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What Is Cross Margining?


The concept of margining is that you have to put cash as a margin against your futures or written options. Now to calculate what margin you need, NSE would calculate the net open position in every stock or index, by offsetting, for instance, futures along with options.

Read: Futures and Options, an introduction

So a Reliance Future position at Rs. 880 (Lot size: 250) could need a 20% margin, or Rs. 176×250 = Rs. 44,000 per lot. But if you have bought a put option on Reliance at 900, then the downside is protected, so your margin requirements can be brought down substantially. NSE will offset the two and ask for a lower margin, of say Rs. 15,000 per lot. This saves you cash.

Margining offsets can also be between futures. If you’re Long November futures and Short December futures in L&T, your net margin will be considerable lesser than if you had either of those positions in isolation.

The concept of cross-margining is that positions can now be offset between segments. The “cash” segment – where you own stocks in your demat account – can now be offset against corresponding futures. For instance, I might own 250 shares of Reliance. And then, I might write a call option on Reliance at Rs. 900, on the basis that it won’t cross Rs. 900 this month, and I’ll earn some premium from my position.

If cross-margining weren’t allowed, I would have to provide more money against the call option. This is inefficient because there is no real reason for that margin. I already own the shares, and thus if the stock goes up beyond Rs. 900 my shares can be sold to provide cash. Below 900 there is no risk to my call option position (since the option will expire worthless).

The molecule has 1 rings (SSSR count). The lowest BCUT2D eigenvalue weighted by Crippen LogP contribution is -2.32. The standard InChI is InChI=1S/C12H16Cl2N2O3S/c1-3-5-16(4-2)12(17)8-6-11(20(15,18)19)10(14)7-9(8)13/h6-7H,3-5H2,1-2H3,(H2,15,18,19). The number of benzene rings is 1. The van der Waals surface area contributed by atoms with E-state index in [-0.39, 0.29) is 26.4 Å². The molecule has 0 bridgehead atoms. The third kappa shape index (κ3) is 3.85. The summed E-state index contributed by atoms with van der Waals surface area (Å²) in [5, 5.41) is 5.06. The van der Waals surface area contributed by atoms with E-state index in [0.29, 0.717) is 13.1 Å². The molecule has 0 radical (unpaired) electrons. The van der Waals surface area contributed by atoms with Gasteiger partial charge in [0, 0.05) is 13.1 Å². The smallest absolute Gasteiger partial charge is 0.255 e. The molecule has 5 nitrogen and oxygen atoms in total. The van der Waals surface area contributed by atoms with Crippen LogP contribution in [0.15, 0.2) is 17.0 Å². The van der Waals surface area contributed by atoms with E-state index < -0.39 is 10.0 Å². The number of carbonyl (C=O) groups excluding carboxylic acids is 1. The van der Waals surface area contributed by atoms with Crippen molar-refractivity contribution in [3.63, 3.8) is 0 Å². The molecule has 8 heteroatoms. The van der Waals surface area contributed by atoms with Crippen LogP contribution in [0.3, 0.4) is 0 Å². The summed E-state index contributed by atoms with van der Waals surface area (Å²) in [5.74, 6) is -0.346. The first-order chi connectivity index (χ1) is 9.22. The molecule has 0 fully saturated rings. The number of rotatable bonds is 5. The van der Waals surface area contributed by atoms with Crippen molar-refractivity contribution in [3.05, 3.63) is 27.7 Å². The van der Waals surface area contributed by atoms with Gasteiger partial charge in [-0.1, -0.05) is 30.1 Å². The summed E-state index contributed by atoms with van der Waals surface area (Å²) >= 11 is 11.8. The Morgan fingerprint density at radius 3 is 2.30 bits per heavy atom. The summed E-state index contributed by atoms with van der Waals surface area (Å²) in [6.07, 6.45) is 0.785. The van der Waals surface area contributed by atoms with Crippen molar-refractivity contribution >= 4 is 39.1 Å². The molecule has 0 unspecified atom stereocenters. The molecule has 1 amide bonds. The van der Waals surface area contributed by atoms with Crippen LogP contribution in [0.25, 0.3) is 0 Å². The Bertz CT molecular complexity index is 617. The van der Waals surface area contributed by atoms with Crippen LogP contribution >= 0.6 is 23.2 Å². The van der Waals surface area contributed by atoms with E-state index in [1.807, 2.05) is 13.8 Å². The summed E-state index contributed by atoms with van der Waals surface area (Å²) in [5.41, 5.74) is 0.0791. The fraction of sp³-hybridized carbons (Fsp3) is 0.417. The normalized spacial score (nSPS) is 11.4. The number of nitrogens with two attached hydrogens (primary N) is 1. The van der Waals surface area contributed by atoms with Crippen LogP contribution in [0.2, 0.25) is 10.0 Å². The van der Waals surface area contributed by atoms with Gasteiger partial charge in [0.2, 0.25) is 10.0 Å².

With cross margining, I can provide my Reliance shares as margin, which is a “cash segment” position, against the call option which is a “derivatives segment” position.

Cross margining is allowed for stocks against stock futures/options, and stocks against index futures/options. If you’re long Reliance, ITC and ICICI Bank, and short the Nifty, your stock position offsets nearly 20% of the Nifty position (by weight), so margins will be that much lesser.

ETFs weren’t allowed to be considered for cross-margining till November 2013. That is now changed with this circular.

What is ETF margining?

The National Stock Exchange (NSE) has allowed cross-margining on Exchange Traded Funds (ETFs) based on equities. Exchange Traded Funds (Read more about them) are basically mutual funds that buy and sell stocks, and the ETF itself is bought and sold on the stock exchange.

You can buy a Nifty ETF (NiftyBeEs by Goldman, IIFLNIFTY by IIFL), and offset it against a Nifty short position (Short Future, Short Call option). You need at least 500 of the Nifty ETFs, each of which is 1/10th the value of the Nifty.

You can also do this with Junior Nifty (JUNIORBEES). But this doesn’t seem to apply to all other ETFs, like BankBEES (on the Bank Nifty).

Different brokers do things differently, so confirm with your broker. For Zerodha (a broker I use) I have to give them an offline demat transfer instruction to move the stocks into an account they can margin with. Other brokers might store your stocks in a pool demat by default. You might also need to fill a form that allows you the cross margining facility.

How Does Cross Margining help?

  • Write covered calls more efficiently. I don’t need to put more cash down. If I own a stock I can write call options to get some “income” from the positions.
  • Reduce cash required on F&O positions if you have long term stocks in your demat account.

Hope this helps!


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